Thomas Lessl

MARS HILL AUDIO Anthology 11

Rediscovering the Organism: Science and Its Contexts

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Modern culture is profoundly shaped by science—by its methods, its products, and its public authority. The centrality of science in modern society affects how we think, what we think about, the kinds of conclusions we come to, and the kinds of assumptions that we hold—including assumptions about what sort of creatures we are and what sort of lives are most fitting for our nature. Theologian Lesslie Newbigin has argued that science has effectively eliminated “Why” questions from our culture. Modern Western people, he wrote, have “a disposition to believe that purpose has no place as a category of explanation in any exercise that claims to be ‘scientific,’ and thus to look for the explanation of everything, including both animal and human behavior, without reference to purpose.

This anthology features philosophers, theologians, historians, and research scientists, all of whom have thought deeply about the interaction of science with other disciplines and with the settings in which science is practiced and exerts its influence. One theme that emerges is how science in answering “How?” sometimes obscures the “What?” of specific things, as well as the “Why?” of all things. 1 hour 47 minutes. $6.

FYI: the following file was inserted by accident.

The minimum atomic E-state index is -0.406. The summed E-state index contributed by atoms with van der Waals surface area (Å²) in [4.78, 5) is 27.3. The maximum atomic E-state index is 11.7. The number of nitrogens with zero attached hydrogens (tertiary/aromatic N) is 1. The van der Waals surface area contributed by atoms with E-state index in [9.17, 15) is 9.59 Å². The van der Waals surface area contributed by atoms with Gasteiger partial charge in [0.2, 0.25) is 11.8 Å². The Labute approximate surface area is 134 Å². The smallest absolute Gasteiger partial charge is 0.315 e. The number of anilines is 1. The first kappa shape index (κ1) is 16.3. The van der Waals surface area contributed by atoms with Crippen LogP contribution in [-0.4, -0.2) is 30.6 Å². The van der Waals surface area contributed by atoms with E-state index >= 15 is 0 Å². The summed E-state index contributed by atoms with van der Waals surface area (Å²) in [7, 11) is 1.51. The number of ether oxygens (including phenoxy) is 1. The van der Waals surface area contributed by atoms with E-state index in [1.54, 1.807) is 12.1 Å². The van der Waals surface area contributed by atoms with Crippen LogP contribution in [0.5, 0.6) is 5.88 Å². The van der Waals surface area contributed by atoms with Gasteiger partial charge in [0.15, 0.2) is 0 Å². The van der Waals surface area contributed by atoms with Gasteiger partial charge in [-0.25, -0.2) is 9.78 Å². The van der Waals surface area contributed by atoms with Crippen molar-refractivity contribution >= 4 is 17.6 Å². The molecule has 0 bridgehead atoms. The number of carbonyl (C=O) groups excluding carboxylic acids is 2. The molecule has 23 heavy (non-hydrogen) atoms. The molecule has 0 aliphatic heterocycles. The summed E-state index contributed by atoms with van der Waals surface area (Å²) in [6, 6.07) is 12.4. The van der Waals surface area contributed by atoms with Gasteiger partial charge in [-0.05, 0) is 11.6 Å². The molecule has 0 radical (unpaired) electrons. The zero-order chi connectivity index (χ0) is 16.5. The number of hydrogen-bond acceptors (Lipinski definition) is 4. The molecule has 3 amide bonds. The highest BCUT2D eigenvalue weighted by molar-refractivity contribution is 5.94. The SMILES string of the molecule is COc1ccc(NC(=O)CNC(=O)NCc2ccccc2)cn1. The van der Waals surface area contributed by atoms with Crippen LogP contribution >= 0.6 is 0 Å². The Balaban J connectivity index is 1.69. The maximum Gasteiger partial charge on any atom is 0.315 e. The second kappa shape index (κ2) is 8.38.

Volume 122

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Guests on Volume 122: N. T. Wright, on the significance of narrative awareness as a gesture towards participating in God's on-going narrative and away from cultural captivity; George Marsden, on American public intellectuals of the 1950s and their anxieties concerning national purpose; Makoto Fujimura, on modernist art, Jacques Maritain, and the Eastern pictorial tradition; David Bentley Hart, on why historic theism (and all of its metaphysical claims) explains reality better than materialism does; and Thomas Lessl, on the institutional "Copernican revolution" of the university and its attending warfare mythology as enduring perpetuators of the war between science and religion.